# Guide:TAUChapel

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# Chapel

## MonteCarlo example

To test out some Chapel's language features let us program a MonteCarlo simulation to calculate PI. We can calculate PI by assessing how many points with coordinates x,y fit in the unit circle, ie x^2+y^2<=1.

### Basic

Here is the basic routine that computes PI:

proc compute_pi(p_x: [] real(64), p_y: [] real(64)) : real { var c : sync int; c = 0; forall i in 1..n { if (x ** 2 + y ** 2 <= 1) then c += 1; } return c * 4.0 / n; }

Notice that the **forall** here will compute each iteration in parallel, hence the need to define variable **c** as a **sync** variable. Performance here is limited by the need to synchronize access to **c**. Take a look of this profile:

70% percent of the time is spent in synchronization. Let's see if we can do better.

### Procedure promotion

One feature of Chapel is procedure promotion, this is where calling a procedure that takes scalar arguments with an array, will have be as if each element of the array is passed to the procedure in parallel:

proc compute_pi(p_x: [] real(64), p_y: [] real(64)) : real { var c : sync int; forall i in in_circle(p_x, p_y) { c += i; } return c * 4.0 / n; } proc in_circle(x: real(64), y: real(64)): bool { return (x ** 2 + y ** 2) <= 1; }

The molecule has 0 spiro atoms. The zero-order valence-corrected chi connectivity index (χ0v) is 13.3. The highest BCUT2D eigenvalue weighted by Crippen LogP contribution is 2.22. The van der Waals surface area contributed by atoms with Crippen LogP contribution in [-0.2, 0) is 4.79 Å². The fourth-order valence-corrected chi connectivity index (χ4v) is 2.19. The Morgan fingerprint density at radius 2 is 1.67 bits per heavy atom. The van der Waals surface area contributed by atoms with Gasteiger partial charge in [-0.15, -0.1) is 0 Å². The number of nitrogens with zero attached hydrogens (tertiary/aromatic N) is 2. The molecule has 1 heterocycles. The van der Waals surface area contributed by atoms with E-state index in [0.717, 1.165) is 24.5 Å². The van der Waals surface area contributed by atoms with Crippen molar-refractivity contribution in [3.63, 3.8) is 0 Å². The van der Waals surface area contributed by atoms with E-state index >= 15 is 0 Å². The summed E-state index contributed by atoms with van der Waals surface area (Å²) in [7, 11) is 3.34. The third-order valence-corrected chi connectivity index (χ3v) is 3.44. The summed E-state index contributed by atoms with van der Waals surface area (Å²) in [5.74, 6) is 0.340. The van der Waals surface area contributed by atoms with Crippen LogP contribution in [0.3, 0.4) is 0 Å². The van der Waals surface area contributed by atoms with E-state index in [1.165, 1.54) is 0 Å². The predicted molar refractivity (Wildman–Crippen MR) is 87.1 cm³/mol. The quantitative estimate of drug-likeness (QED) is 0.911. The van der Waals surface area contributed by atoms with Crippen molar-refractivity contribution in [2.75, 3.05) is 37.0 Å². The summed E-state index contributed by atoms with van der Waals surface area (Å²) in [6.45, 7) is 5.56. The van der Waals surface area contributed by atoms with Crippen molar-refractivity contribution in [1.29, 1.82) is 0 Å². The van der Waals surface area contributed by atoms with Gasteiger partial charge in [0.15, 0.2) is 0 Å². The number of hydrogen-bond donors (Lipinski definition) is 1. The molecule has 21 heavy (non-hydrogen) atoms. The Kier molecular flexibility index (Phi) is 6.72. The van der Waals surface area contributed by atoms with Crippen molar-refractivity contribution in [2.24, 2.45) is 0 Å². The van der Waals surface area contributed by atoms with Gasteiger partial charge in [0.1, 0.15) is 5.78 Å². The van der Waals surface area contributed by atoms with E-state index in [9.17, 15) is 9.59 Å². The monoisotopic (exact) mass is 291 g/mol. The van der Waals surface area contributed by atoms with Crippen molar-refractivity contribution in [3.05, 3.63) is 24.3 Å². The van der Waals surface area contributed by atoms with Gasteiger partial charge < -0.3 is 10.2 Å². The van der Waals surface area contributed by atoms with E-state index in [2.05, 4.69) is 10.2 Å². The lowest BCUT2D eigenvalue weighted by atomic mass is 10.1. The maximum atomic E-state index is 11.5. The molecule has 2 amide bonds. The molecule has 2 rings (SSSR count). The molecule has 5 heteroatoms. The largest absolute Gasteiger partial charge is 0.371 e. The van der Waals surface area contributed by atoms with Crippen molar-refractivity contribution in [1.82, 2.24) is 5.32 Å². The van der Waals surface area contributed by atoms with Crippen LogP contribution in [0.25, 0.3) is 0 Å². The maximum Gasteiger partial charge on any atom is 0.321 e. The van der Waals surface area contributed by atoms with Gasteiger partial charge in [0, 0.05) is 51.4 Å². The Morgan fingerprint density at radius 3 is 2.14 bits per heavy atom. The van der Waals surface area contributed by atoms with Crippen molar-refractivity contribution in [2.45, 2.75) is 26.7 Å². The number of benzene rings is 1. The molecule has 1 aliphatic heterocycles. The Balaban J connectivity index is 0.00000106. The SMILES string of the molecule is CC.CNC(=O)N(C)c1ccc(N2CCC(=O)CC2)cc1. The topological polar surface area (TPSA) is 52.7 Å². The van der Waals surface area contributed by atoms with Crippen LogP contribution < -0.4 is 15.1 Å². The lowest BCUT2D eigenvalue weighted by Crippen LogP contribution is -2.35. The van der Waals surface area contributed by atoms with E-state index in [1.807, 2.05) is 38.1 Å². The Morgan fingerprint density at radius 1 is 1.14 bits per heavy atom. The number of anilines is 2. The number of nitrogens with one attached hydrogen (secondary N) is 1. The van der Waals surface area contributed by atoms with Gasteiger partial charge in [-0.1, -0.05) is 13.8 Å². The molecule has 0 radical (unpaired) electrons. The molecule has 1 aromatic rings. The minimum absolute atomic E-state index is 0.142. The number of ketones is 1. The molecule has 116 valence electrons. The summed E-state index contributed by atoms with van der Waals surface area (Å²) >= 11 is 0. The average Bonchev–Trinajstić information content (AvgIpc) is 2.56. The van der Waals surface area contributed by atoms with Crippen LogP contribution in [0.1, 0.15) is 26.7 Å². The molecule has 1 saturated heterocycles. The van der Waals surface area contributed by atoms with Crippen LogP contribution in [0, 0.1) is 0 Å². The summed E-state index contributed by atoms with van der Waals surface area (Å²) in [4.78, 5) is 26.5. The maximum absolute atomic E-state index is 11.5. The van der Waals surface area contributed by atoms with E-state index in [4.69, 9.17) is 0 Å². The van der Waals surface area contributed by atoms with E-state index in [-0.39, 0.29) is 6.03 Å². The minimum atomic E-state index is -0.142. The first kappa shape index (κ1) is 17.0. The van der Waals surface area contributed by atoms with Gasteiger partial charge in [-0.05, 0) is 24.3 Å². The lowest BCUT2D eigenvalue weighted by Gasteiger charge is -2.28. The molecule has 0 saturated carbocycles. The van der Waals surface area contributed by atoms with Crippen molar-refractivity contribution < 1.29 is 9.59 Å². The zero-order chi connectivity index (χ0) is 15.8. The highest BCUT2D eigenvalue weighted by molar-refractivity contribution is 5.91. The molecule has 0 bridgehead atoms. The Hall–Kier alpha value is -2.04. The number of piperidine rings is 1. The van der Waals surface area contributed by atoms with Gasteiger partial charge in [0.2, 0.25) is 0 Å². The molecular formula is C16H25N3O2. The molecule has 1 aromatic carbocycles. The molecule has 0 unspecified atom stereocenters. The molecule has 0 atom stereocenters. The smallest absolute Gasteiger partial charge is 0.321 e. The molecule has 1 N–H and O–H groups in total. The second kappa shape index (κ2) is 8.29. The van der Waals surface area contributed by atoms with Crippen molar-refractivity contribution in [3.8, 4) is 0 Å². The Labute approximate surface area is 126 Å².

### Reduction

Furthermore with reorganization will allow us to take advantage of Chapel's built in reduction:

proc compute_pi(p_x: [] real(64), p_y: [] real(64)) : real { var c : int; c= +reduce in_circle(p_x, p_y); return c * 4.0 / n; }

This also improves performance:

### Multiple Locales

Let's look at how the array of x and y values are allocated:

var p_x: [1..n] real(64); var p_y: [1..n] real(64);

However Chapel provides a way to distribute these array across multiple locales:

const space = {1..n}; var Dom: domain(1) dmapped Block(boundingBox=space) = space; var p_x: [Dom] real(64); var p_y: [Dom] real(64);

This **Block** mapping will allocate the elements block-wise among the locales. Furthermore the reduction used earlier will continue to work.